Diet-related practices and BMI are associated with diet quality in older adults

Dara W. Ford, Terryl J. Hartman, Christopher Still, Craig Wood, Diane Mitchell, Pao Ying Hsiao, Regan Bailey, Helen Smiciklas-Wright, Donna L. Coffman, Gordon L. Jensen

Research output: Contribution to journalArticlepeer-review

6 Scopus citations

Abstract

Objective To assess the association of diet-related practices and BMI with diet quality in rural adults aged ≥74 years. Design Cross-sectional. Dietary quality was assessed by the twenty-five-item Dietary Screening Tool (DST). Diet-related practices were self-reported. Multivariate linear regression models were used to analyse associations of DST scores with BMI and diet-related practices after controlling for gender, age, education, smoking and self- v. proxy reporting. Setting Geisinger Rural Aging Study (GRAS) in Pennsylvania, USA. Subjects A total of 4009 (1722 males, 2287 females; mean age 81·5 years) participants aged ≥74 years. Results Individuals with BMI < 18·5 kg/m2 had a significantly lower DST score (mean 55·8, 95 % CI 52·9, 58·7) than those individuals with BMI = 18·5-24·9 kg/m2 (mean 60·7, 95 % CI 60·1, 61·5; P = 0·001). Older adults with higher, more favourable DST scores were significantly more likely to be food sufficient, report eating breakfast, have no chewing difficulties and report no decline in intake in the previous 6 months. Conclusions The DST may identify potential targets for improving diet quality in older adults including promotion of healthy BMI, breakfast consumption, improving dentition and identifying strategies to decrease concern about food sufficiency.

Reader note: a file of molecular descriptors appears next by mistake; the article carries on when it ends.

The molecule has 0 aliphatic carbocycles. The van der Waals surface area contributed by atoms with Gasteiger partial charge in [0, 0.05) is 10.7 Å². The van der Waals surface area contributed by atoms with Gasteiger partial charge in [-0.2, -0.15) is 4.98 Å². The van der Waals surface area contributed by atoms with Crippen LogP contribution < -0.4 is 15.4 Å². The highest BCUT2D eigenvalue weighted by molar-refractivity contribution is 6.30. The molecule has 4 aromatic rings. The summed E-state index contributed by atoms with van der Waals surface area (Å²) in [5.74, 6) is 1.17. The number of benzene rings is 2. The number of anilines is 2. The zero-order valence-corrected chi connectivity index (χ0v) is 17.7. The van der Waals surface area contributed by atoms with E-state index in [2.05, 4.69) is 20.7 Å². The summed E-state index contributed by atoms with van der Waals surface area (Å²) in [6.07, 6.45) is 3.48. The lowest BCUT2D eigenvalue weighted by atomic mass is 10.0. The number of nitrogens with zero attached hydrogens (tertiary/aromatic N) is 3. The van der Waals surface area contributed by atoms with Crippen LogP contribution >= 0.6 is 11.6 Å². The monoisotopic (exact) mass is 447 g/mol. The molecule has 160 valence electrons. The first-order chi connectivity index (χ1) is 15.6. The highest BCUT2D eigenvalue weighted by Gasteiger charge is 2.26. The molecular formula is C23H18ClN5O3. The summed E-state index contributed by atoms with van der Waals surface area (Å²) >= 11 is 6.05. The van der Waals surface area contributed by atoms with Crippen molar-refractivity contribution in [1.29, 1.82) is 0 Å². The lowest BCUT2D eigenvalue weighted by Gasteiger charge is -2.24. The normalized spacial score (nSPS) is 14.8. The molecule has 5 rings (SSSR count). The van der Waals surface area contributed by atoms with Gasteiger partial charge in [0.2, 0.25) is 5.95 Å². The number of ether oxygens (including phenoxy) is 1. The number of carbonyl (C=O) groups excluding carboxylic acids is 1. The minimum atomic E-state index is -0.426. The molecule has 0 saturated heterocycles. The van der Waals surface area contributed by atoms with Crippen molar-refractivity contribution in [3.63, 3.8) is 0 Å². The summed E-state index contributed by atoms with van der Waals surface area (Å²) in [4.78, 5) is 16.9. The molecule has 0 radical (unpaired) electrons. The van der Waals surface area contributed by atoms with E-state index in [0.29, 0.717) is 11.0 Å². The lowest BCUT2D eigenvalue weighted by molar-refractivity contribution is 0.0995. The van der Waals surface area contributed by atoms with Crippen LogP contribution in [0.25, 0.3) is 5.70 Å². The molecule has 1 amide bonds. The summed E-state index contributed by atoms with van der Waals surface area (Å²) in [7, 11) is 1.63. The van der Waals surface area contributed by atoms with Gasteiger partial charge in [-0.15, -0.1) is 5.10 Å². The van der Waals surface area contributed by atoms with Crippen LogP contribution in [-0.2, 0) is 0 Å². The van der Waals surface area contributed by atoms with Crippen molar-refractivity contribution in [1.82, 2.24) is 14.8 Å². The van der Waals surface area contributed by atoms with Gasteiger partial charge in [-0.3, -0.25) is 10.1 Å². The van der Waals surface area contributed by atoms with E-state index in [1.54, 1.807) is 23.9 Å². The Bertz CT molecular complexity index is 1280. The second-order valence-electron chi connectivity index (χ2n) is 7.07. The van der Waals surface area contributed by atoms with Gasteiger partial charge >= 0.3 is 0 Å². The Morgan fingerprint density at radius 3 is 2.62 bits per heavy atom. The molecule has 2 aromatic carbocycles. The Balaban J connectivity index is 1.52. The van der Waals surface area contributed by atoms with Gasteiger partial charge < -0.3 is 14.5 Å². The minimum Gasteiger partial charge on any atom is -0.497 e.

Original languageEnglish (US)
Pages (from-to)1565-1569
Number of pages5
JournalPublic Health Nutrition
Volume17
Issue number7
DOIs
StatePublished - Jul 2014

All Science Journal Classification (ASJC) codes

  • Medicine (miscellaneous)
  • Nutrition and Dietetics
  • Public Health, Environmental and Occupational Health

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